Robb correctly points out that surprises come up from time to time in life, many of which can be expensive. I may be picking nits here, but Robb says I’d probably look to sell some stocks. I may end up selling some stocks, but that would be the last option that I would look to. The earlier I was in my retirement, the truer this would be. If I’m in my late 60’s, I would rather make lifestyle changes than reduce my source of future income, except as a last resort. Twenty years later, in my late 80’s, I might be a bit more willing to dip into my cache of stocks, but I maintain that it won’t be my first choice.
I also feel it necessary to point out that part of my plan is to give myself a reasonable buffer. In my original article, this took the form of being able to live off 90% of my dividend income, allowing me to re-invest the last 10% so that my savings continue to grow.
So, could I sell stocks? Yes. Would I? I’d try very hard not to.
As to building a sufficient dividend income
It is important to realize that life is an end-game, and that when you go, you hope that you have spend a reasonable amount of your life doing things that you want to do, i.e. being retired. Quite rightly, Robb points out that you may need to work extra years (or even decades) to build your stockpile of dividend-paying stocks to a level sufficient to support yourself entirely. While I agree in principle that this may be a potential problem in some cases, I am in my early 40’s, so if I follow the typical path of working until the standard retirement age (which will surely be higher than 65 by the time I get there), I’ve got quite a bit of time to build my portfolio. Robb may have been assuming that I was planning on early retirement. I have to admit that in my younger years, I was, but that does not seem likely at this point. If we were making different assumptions, it is natural that we would come to different conclusions.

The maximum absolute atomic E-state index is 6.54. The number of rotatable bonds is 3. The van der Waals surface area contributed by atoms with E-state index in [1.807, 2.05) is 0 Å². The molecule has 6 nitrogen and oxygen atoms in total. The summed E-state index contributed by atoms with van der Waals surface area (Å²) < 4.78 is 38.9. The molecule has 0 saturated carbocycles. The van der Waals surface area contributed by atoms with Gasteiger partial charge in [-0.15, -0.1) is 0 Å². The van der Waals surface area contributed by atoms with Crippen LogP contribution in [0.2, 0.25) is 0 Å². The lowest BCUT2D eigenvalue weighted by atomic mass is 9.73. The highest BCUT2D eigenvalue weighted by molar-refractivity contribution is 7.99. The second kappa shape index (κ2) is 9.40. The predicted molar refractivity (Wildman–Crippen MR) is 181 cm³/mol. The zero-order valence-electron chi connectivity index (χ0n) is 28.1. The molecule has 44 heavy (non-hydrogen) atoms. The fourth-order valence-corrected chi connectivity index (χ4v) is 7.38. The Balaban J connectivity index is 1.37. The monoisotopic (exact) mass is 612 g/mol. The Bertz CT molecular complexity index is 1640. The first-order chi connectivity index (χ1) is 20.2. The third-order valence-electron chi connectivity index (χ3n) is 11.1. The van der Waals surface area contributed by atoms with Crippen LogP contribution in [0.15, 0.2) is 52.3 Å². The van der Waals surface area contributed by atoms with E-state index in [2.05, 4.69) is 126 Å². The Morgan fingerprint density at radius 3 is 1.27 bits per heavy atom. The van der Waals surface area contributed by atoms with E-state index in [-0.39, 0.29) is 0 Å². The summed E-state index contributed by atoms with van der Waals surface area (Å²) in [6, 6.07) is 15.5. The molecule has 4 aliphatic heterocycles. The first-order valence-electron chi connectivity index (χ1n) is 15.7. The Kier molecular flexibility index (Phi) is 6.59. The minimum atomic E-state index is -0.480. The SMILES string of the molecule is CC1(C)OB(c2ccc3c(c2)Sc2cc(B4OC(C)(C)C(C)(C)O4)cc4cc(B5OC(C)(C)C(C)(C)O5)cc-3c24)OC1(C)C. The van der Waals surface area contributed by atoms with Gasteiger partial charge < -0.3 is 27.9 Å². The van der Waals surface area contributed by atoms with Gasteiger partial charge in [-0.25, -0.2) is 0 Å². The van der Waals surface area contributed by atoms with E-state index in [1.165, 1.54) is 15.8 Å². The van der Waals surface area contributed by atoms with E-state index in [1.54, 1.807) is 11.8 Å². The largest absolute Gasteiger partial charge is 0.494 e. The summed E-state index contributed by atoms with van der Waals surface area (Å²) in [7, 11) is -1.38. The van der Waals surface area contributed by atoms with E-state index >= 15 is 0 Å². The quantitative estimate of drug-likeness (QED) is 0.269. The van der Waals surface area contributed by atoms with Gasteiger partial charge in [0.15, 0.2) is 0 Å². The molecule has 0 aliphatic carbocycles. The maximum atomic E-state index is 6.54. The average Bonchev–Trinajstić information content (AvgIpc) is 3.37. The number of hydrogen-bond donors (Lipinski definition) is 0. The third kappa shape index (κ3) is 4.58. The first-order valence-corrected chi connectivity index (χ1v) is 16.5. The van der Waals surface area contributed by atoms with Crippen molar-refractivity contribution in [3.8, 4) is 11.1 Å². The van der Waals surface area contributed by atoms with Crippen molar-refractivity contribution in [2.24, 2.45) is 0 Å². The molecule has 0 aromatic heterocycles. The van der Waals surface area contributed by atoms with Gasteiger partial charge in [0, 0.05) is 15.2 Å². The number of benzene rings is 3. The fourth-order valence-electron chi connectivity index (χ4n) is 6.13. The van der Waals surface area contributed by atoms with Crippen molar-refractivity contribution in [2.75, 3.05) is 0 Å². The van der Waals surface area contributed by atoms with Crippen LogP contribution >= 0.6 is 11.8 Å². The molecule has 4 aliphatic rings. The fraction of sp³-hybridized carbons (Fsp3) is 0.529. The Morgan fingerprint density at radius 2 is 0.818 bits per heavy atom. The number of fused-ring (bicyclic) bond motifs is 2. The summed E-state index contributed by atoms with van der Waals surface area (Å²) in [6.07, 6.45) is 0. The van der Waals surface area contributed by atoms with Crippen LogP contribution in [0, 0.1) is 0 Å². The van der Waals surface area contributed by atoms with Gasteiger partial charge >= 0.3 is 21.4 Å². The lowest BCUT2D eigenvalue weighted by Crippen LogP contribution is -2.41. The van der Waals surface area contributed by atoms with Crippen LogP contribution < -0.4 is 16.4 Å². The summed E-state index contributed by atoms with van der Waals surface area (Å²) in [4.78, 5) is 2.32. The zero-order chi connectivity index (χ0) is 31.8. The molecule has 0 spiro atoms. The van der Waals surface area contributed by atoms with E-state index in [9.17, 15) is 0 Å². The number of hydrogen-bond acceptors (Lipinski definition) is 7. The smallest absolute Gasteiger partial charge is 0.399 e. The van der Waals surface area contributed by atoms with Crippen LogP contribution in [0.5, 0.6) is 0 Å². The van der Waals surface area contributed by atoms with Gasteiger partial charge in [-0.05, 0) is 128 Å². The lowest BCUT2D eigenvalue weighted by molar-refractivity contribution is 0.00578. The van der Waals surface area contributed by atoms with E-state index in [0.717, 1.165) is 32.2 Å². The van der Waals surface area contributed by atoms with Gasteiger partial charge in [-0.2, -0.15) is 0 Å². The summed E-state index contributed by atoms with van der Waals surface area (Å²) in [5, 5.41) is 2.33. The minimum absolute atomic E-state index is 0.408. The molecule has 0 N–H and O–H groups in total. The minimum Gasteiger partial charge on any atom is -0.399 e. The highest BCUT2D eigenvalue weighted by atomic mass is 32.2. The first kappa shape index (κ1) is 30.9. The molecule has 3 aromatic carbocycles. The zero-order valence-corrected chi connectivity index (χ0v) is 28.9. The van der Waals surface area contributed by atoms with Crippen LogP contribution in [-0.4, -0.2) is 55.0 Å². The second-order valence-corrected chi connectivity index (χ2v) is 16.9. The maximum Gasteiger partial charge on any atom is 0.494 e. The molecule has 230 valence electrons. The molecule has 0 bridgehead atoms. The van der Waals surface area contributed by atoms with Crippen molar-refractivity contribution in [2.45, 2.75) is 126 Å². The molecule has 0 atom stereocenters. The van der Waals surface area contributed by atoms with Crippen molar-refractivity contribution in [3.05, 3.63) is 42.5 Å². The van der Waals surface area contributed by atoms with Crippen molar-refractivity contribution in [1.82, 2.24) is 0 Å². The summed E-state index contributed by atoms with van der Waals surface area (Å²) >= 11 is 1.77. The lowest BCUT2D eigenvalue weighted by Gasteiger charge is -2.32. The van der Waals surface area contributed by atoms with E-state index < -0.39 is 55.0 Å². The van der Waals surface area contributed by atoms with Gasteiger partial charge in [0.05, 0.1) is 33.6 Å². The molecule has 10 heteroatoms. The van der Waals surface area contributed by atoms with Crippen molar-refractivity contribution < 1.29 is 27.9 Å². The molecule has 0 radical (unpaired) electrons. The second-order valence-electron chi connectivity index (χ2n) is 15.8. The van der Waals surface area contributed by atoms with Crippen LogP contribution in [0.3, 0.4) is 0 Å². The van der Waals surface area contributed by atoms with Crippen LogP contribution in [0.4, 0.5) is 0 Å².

Finally on this topic, I’m afraid I have to take issue with Robb’s expected rate of return on a million dollars invested. If a million dollars were all invested at once, at current rates, yes, it could be expected to fetch $35,000 to $40,000 in dividend income per year. But I’m not going to wait until I retire to start investing. That same million dollars, invested gradually over a twenty-year working-and-investing period, would achieve a significantly higher rate of return. Taking into account doubling times, and virtuous circles of ever-growing dividend payments which in turn become new investments, I guess I’m just more optimistic about my long-term returns.
As to that million dollars
I realize that once my children and grown and on their own, my first responsibility is to myself and my wife, but if possible, we’d like to leave a reasonable/sizable inheritance for our children. If they know my wife and I are worth a bucket-load, they may not be so quick to put us in a home!
I’d like to thank Robb for his response. He made me consider my points again, and explain them more fully, and perhaps more clearly, in this second post. I also should have probably pointed out that I was mostly thinking of my own situation, which is not typical in some respects.